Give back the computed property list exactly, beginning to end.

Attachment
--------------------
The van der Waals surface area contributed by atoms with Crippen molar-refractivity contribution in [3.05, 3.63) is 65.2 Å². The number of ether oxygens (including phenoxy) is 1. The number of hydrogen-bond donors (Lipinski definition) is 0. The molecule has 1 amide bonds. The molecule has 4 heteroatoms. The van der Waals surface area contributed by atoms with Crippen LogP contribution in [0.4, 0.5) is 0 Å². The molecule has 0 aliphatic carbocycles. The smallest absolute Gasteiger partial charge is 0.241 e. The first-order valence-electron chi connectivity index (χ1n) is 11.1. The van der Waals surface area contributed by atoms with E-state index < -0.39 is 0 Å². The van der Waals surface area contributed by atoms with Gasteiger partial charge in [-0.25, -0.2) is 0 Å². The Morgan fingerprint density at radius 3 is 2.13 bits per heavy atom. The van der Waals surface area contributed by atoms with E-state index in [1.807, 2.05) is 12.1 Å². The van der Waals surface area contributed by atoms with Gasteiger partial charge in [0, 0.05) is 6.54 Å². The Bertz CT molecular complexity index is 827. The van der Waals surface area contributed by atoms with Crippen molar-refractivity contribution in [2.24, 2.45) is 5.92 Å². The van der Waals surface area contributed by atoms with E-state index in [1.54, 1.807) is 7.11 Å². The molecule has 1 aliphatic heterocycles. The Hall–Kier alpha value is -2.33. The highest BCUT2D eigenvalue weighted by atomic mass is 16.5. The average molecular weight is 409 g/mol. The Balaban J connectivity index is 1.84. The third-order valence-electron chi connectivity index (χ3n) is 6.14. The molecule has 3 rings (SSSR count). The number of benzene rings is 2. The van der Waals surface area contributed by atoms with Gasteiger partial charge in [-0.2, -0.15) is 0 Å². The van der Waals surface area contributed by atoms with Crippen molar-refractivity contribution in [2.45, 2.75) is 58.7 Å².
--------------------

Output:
The van der Waals surface area contributed by atoms with Crippen molar-refractivity contribution in [3.05, 3.63) is 65.2 Å². The number of ether oxygens (including phenoxy) is 1. The number of hydrogen-bond donors (Lipinski definition) is 0. The molecule has 1 amide bonds. The molecule has 4 heteroatoms. The van der Waals surface area contributed by atoms with Crippen LogP contribution in [0.4, 0.5) is 0 Å². The molecule has 0 aliphatic carbocycles. The smallest absolute Gasteiger partial charge is 0.241 e. The first-order valence-electron chi connectivity index (χ1n) is 11.1. The van der Waals surface area contributed by atoms with E-state index < -0.39 is 0 Å². The van der Waals surface area contributed by atoms with Gasteiger partial charge in [-0.25, -0.2) is 0 Å². The Morgan fingerprint density at radius 3 is 2.13 bits per heavy atom. The van der Waals surface area contributed by atoms with E-state index in [1.807, 2.05) is 12.1 Å². The van der Waals surface area contributed by atoms with Gasteiger partial charge in [0, 0.05) is 6.54 Å². The Bertz CT molecular complexity index is 827. The van der Waals surface area contributed by atoms with Crippen molar-refractivity contribution in [2.24, 2.45) is 5.92 Å². The van der Waals surface area contributed by atoms with E-state index in [1.54, 1.807) is 7.11 Å². The molecule has 1 aliphatic heterocycles. The Hall–Kier alpha value is -2.33. The highest BCUT2D eigenvalue weighted by atomic mass is 16.5. The average molecular weight is 409 g/mol. The Balaban J connectivity index is 1.84. The third-order valence-electron chi connectivity index (χ3n) is 6.14. The molecule has 3 rings (SSSR count). The number of benzene rings is 2. The van der Waals surface area contributed by atoms with Gasteiger partial charge in [-0.2, -0.15) is 0 Å². The van der Waals surface area contributed by atoms with Crippen molar-refractivity contribution in [2.45, 2.75) is 58.7 Å².